As we began discussing Jane Bennett’s Vibrant Matter today and I tried to articulate what I think she’s up to with her concept of “thing-power”, I made a surprising discovery. In approaching Bennett’s work I tried to argue that lurking in the background is the question of “what is a society?” (she is, after all, a political scientist at John Hopkins). I then argued that this question breaks down into four subordinate questions: 1) why do societies exemplify phenomena of pattern and regularity across time (the question of negentropy… This involved me standing on top of desks and violating the personal space of students to exemplify the negentropic relations that undergird social relations), 2) why do societies change when they do?, 3) what are societies composed of?, and 4) what is the “glue” that holds social relations together, preventing them from dissolving into entropic chaos. Deep questions!
To introduce the mysteriousness of these questions, I contrasted what I call the “anthropocentric, humanistic theory of society” (AHTS) with Bennett’s posthumanist theory of society. Under the AHTS, society is 1) composed of humans, and 2) held together by beliefs, ideologies, norms, laws, religions, governments, meanings, language, economy, governments, and real and possible sanctions (punishments, police, military, prisons, insane asylums, etc). Bennett, I argue, suggests that while humans and the cultural (all that’s listed in point 2) are certainly important components of societies, they are inadequate to account for 1) why societies hold together as they do, and 2) why they change when they do. Under Bennett’s model, we have to expand the AHTS, arguing that 1) societies are composed of humans and nonhumans (technologies, living entities [microbes, plants, animals, viruses, etc.], and non-living entities (rocks, rivers, mountain ranges, meteors, etc.). Only by taking into account the nonhumans that populate societies can we understand why 1) certain social relations persist despite the perpetual threat of entropic dissolution, and 2) why societies change when they do. This is the whole point of her concept of “thing-power”. Yeah, yeah, talking about nonhuman entities– especially non-living, nonhuman entities, raises the hair on the back of the neck of many (I’m looking at you McKenzie Wark!), but the point is that we need to develop a language and aesthetic sensibility that allows us to discern the agency of nonhumans in a way that isn’t reduced to our significations, meanings, power, uses, etc. I think that for Bennett this way of speaking is an “as if” way of talking. What’s at issue is developing a sensibility of, to use Adorno’s term, of “non-identity”, that refuses to reduce entities to our concepts, meanings, and uses that is attentive to how nonhumans contribute something aleatory and unexpected to our social relations.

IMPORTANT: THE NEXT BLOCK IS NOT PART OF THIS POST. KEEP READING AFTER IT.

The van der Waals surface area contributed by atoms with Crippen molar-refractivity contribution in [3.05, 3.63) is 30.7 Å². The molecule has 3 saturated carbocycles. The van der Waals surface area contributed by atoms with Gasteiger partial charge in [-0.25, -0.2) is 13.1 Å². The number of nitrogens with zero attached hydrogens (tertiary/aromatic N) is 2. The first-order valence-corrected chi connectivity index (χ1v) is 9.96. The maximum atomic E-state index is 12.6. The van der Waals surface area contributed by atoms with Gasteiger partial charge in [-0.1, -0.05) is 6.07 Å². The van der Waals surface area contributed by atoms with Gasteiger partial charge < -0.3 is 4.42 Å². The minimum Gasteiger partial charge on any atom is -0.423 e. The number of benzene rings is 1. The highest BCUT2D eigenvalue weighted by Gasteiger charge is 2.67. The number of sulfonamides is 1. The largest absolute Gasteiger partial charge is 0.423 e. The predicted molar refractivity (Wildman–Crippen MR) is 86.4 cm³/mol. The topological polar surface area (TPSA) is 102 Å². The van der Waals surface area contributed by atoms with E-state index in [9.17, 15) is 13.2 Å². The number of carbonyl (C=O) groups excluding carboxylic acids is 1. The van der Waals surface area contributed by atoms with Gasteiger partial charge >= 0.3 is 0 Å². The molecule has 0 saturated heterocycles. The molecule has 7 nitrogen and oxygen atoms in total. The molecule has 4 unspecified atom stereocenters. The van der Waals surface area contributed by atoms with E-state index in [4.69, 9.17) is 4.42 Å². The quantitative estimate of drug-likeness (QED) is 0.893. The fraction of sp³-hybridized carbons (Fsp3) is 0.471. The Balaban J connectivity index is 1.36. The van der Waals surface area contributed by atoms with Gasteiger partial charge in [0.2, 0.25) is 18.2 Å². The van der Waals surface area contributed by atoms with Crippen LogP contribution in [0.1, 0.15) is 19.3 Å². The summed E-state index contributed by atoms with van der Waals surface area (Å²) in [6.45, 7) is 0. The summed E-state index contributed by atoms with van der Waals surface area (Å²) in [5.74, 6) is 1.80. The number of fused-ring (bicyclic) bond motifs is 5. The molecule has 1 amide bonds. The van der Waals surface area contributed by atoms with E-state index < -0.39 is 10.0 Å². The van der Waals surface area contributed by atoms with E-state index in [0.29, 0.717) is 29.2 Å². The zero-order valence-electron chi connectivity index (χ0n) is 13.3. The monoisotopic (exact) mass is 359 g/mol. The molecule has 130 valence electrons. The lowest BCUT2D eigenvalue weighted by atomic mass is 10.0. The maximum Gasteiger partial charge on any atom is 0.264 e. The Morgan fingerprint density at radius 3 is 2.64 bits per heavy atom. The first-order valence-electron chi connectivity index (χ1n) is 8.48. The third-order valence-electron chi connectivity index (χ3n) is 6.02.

At this point, I proceed to give a number of examples of social changes involving nonhumans to draw attention to this “thing-power”. In each example the point is to draw attention to the inadequacy of belief and the “the cultural” to account for these changes. I begin with Jared Diamond’s diabolical question “why did Eurasia manage to conquer the Americas, the Australian continent, and Africa and not the reverse?” This is such a great question because it backs the anthropocentric humanist into a corner. Working on the thesis that it is culture that binds society together and that societies are composed of humans, the anthropocentric humanist can only explain this inequality by suggesting either 1) a biological superiority of Eurasians over people from all of these other places (biological racism), or 2) that there was something superior in the culture of Eurasians, leading people from these other places to either a) be defeated by the Eurasians, or b) that the peoples of these other regions recognized the inherent superiority of Eurasian culture and therefore abandoned their own culture (cultural racism). In short, if one adopts the correlationist hypothesis they are inevitably led to racism when answering these questions (shades of Heidegger’s sendings of Being and the primacy of the Greco-German culture here).